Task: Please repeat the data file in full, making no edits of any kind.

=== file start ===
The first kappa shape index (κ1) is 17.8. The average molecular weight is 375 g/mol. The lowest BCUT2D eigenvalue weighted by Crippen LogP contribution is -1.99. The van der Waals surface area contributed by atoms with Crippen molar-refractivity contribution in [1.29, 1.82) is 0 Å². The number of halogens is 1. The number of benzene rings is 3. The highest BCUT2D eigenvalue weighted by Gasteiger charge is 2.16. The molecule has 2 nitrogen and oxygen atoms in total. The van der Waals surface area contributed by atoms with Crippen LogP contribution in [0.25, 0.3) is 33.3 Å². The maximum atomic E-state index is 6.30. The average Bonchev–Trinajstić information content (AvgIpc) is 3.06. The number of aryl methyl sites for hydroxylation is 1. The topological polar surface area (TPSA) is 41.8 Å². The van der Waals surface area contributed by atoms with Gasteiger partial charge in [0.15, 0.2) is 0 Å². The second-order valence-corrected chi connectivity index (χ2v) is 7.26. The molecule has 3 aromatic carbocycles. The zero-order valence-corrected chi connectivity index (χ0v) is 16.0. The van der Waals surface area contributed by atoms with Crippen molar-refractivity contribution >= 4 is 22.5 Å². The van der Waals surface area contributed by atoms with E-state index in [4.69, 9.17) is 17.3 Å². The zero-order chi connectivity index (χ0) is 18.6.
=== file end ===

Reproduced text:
The first kappa shape index (κ1) is 17.8. The average molecular weight is 375 g/mol. The lowest BCUT2D eigenvalue weighted by Crippen LogP contribution is -1.99. The van der Waals surface area contributed by atoms with Crippen molar-refractivity contribution in [1.29, 1.82) is 0 Å². The number of halogens is 1. The number of benzene rings is 3. The highest BCUT2D eigenvalue weighted by Gasteiger charge is 2.16. The molecule has 2 nitrogen and oxygen atoms in total. The van der Waals surface area contributed by atoms with Crippen LogP contribution in [0.25, 0.3) is 33.3 Å². The maximum atomic E-state index is 6.30. The average Bonchev–Trinajstić information content (AvgIpc) is 3.06. The number of aryl methyl sites for hydroxylation is 1. The topological polar surface area (TPSA) is 41.8 Å². The van der Waals surface area contributed by atoms with Gasteiger partial charge in [0.15, 0.2) is 0 Å². The second-order valence-corrected chi connectivity index (χ2v) is 7.26. The molecule has 3 aromatic carbocycles. The zero-order valence-corrected chi connectivity index (χ0v) is 16.0. The van der Waals surface area contributed by atoms with Crippen molar-refractivity contribution >= 4 is 22.5 Å². The van der Waals surface area contributed by atoms with E-state index in [4.69, 9.17) is 17.3 Å². The zero-order chi connectivity index (χ0) is 18.6.